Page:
An old story about a farmer that went out with a large bucket to pick some fruit in his back fields. On his way he passed a lovely pond filled with lily pads where he was surprised to find a beautiful young woman swimming. She was completely naked and her clothes were neatly folded on the bank under a large tree. The equally surprised woman watched as the handsome farmer calmly put down his bucket with a bemused look and sat down beneath the tree to wait till she came to retrieve her clothes. “I hope you don’t think I am coming out of the water while you are there to watch me!”, said the young lady, as she laughed and slid into the deeper water. “Oh, no Ma’am,” said the quick thinking fellow with a big smile, “I just came here to feed the alligator”.
Knowing the right message that will motivate your target prospect is key to eliciting desired behavior. Most of your potential customers are swimming about in a large market pool, with data noise and a desire for privacy muddying the water, keeping you from getting a clear view of your target market prospects. Today’s advances in big data can at least partially uncover their behavior profile and give you a glimpse of their desirability. But even when you are in the right pond and the prospect sees your company in an attractive (or at least neutral) light, chasing after customers is usually a losing (or very expensive) proposition. It is far better to have them gladly come to you.
Make sure your Unique Value Proposition meets an URGENT NEED
Many people think that to have a great business all you need is a great product that people want and you are pretty much set. Unfortunately, for farmers and startup founders alike, things don’t work that way. Getting customers or users requires more than just a great product, it also requires a 1) business model built on a unique value proposition (UVP) and 2. the ability to communicate that UVP to a target market who has a strong need or desire for it. Even when you discover what your potential customer needs and have it in hand, either through happenstance like our lucky farmer or through diligent research and experimentation, it is often not enough to overcome their reluctance and inertia to get them to move.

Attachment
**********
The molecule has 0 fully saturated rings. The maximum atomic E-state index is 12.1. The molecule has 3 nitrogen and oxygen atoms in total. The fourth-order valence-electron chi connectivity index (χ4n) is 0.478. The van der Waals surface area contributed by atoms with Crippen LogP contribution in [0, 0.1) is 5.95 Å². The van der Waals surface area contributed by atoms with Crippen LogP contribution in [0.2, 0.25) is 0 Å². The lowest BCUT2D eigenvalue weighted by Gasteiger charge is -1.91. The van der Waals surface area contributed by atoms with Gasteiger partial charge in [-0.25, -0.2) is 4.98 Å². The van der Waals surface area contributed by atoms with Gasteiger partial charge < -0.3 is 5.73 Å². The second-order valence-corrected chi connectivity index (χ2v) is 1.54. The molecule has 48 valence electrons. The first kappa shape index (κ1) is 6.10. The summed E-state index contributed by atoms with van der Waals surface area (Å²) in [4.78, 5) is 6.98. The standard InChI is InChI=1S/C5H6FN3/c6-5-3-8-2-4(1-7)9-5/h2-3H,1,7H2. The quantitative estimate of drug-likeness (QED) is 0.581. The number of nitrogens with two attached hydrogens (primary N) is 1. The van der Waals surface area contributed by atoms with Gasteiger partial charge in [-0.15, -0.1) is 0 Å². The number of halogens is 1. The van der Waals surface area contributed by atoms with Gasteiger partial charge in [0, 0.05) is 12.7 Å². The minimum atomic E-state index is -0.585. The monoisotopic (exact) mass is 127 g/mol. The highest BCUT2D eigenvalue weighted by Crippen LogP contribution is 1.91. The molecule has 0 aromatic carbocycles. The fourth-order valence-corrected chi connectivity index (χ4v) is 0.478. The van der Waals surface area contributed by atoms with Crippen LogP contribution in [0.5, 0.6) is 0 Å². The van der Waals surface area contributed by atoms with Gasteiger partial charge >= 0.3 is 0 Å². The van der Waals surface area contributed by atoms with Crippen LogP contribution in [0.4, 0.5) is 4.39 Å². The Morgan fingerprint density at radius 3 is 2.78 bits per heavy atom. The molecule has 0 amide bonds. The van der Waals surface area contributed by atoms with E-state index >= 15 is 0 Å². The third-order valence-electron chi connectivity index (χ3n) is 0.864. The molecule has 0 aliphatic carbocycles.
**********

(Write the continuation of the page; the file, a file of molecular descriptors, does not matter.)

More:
Hopefully, you have been practicing iterative product development with tools such as lean canvas and lean startup experiment board. During this process, you will flesh out your target user personas, develop meaningful user stories for how they will be using your product to solve their problem and above all, understand how important they think the problem is. Remember that what is what is important to your customer/user is not your product…it is the problem that your product solves for them. While they may indeed want or need your product, like the lady in the water, they can delay action indefinitely unless you are marketing your product to an urgent need. That is where focusing your messaging on the need becomes important.
Sell the sizzle
Too often, entrepreneurs are great at focusing on the solution…to a problem that no one really cares about. Yet, even when you do identify a significant pain point and develop a great solution for it, if you aren’t careful, you can spend your energy focused on selling the product, rather than the problem. Any sales book 101 will tell you to “sell the sizzle” not the steak. Neil Rackman, in the influential book, SPIN Selling, explains that the sales process goes through a process of questions elicited from the customer, from situational->problem->implication->need/payoff. The end result being that if you can get a prospect to acknowledge there is a problem that needs to be fixed, they’re far more likely to give you the attention you need to convert them into a customer. Just being aware of the problem, though, is not enough. There also has to be an implication that your product or service will solve that pain point for them – and that’s where the payoff is, both for your and your customer. Too many marketers try to sell prospects on the benefits (or even worse, on the features) of their product without properly tying it into the strong pain point it solves. If the customer doesn’t make that association, then they are less likely to take action.
Our farmer understood that he was unlikely to convince the girl of the importance of the product (her clothes) and instead focused his message on illuminating her problem (the alligator). He also understood that he did not need to explicitly spell out the benefits but that once aware of the problem and the implication of the solution, she would recognize the value of his solution and act on it immediately. Look for similar opportunities in your own products.